The UK Ministry of Justice is in the dock after being fined £140,000 for a data breach at Cardiff Prison which led to personal details about all its 1,182 prisoners being emailed to three of the inmates' families.
The fine will come as a particular embarrassment to the Ministry which is in charge of the UK courts, prisons and probation services and “keeping the public safe from offenders”.
The breach was only discovered when one of the families contacted the prison to report they had received a spreadsheet containing the names, ethnicity, addresses, sentence length, release dates and coded details of the offences carried out by all the inmates.
The prison launched an investigation and found it had made the same error twice before in the previous month, with details sent to different inmates' families. Neither incident was reported at the time, and the police and a member of the prison staff were dispatched to the recipients' homes to check the files had been deleted.
The £140,000 fine was imposed last week by the UK data privacy watchdog, the Information Commissioner's Office (ICO), which described it as “a particularly serious data breach”. The leak itself took place in August 2011 and was reported to the ICO the following month.
ICO deputy commissioner and director of data protection, David Smith, said: “The potential damage and distress that could have been caused by this serious data breach is obvious. Disclosing this information not only had the potential to put the prisoners at risk, but also risked the welfare of their families through the release of their home addresses.”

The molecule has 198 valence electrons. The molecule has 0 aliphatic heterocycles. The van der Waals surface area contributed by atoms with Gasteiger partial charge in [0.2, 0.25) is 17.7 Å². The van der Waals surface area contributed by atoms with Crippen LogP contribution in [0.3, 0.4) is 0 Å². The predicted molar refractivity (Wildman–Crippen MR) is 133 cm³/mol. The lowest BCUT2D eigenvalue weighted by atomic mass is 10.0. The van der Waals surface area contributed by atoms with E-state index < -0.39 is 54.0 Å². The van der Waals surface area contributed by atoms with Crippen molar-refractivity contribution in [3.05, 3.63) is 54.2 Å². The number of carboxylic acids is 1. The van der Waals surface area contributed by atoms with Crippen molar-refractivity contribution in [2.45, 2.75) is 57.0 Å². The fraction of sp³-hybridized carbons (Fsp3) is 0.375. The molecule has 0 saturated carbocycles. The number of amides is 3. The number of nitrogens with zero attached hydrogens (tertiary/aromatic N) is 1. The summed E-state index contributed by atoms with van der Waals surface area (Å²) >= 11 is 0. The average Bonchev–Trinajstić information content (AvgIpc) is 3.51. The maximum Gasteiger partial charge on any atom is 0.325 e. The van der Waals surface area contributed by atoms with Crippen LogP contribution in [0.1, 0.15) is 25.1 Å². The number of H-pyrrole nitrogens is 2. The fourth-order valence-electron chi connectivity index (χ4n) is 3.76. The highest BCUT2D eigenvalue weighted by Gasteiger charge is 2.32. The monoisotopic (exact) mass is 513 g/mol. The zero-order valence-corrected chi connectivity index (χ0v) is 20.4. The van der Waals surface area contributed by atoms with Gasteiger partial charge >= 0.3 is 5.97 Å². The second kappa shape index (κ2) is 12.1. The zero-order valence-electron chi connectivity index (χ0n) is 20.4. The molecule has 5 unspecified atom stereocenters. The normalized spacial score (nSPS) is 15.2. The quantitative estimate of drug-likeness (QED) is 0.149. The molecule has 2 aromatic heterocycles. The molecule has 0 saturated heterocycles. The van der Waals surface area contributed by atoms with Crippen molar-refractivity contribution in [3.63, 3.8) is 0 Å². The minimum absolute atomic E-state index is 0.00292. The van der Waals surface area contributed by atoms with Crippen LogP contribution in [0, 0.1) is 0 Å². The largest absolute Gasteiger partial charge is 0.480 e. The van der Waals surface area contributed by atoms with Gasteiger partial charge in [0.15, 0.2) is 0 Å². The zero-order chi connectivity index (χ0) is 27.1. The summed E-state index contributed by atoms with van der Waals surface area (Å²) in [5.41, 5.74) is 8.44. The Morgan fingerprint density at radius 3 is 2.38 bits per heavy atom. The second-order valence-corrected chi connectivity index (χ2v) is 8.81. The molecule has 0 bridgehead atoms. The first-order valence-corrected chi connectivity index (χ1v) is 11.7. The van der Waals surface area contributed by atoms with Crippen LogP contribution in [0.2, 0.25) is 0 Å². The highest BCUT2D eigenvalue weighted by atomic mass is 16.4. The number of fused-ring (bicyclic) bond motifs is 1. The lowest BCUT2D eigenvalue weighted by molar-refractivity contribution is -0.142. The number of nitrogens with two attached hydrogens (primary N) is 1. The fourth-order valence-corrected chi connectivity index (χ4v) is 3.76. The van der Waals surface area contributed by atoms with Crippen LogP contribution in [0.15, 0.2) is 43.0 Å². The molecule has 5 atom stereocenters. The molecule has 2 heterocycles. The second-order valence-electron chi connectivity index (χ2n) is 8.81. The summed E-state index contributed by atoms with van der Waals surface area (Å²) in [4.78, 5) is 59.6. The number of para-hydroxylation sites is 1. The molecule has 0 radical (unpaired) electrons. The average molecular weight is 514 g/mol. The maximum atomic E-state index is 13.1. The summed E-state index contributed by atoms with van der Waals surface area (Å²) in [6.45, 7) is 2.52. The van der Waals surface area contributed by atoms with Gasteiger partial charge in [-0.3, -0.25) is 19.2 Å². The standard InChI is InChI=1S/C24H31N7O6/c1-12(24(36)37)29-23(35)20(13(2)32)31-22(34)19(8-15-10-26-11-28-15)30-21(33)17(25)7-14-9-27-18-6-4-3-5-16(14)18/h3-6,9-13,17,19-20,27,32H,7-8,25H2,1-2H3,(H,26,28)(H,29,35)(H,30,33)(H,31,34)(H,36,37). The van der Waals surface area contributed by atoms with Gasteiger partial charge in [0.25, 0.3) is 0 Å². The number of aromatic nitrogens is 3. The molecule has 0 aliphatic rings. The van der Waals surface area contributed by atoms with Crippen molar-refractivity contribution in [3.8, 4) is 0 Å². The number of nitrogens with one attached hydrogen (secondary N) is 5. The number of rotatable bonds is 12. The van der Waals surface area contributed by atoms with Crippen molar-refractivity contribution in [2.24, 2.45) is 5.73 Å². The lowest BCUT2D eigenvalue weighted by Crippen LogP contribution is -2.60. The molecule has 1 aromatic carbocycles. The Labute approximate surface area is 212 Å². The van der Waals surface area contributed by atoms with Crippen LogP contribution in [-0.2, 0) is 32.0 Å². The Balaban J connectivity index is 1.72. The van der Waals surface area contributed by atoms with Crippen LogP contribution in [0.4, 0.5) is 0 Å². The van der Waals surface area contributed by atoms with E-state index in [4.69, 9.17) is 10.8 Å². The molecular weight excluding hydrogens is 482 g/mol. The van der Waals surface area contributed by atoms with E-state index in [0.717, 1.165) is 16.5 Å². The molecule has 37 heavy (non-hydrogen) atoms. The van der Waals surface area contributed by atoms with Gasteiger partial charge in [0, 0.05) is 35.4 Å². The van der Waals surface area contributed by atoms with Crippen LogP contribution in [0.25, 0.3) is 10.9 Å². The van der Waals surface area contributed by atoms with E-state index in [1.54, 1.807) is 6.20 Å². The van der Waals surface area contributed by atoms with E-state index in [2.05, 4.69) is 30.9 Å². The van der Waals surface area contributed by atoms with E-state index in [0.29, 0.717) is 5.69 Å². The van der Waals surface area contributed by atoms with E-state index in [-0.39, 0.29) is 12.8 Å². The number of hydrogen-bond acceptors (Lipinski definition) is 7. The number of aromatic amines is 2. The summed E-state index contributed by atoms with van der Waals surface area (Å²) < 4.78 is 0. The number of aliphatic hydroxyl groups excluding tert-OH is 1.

He added: “It is only due to the honesty of a member of the public that the disclosures were uncovered as early as they were and that it was still possible to contain the breach.”
The severity of the fine reflected a number of “aggravating features”, the ICO said: “The contravention was particularly serious because of the confidential and sensitive nature of the personal data. There was no means of identifying when this type of incident occurred. It was unknown to the data controller until a recipient of the unauthorised disclosure had contacted the prison.”
The investigation also found unencrypted disks were regularly used to transfer large volumes of data between the prison's two separate networks.
A Ministry of Justice spokesperson accepted it was at fault, saying: "We treat the security of information very seriously and took immediate steps to recover the data as soon as the loss was reported to ensure that it went no further.
"These types of incidents are extremely rare but this does not mean that we are complacent. A thorough investigation was held by the prison which immediately altered its procedures, and further changes were implemented across the prison estate.”
The ICO added: “The data controller and in particular its executive agency, the National Offender Management Service (NOMS), appears to have limited oversight of the specific operational activities of the business areas under its control.”
The Justice Ministry is one of the UK's largest government departments, with around 76,000 staff and a £9 billion annual budget.
NOMS is an executive agency of the Ministry. It works with around 260,000 offenders each year to reduce reoffending.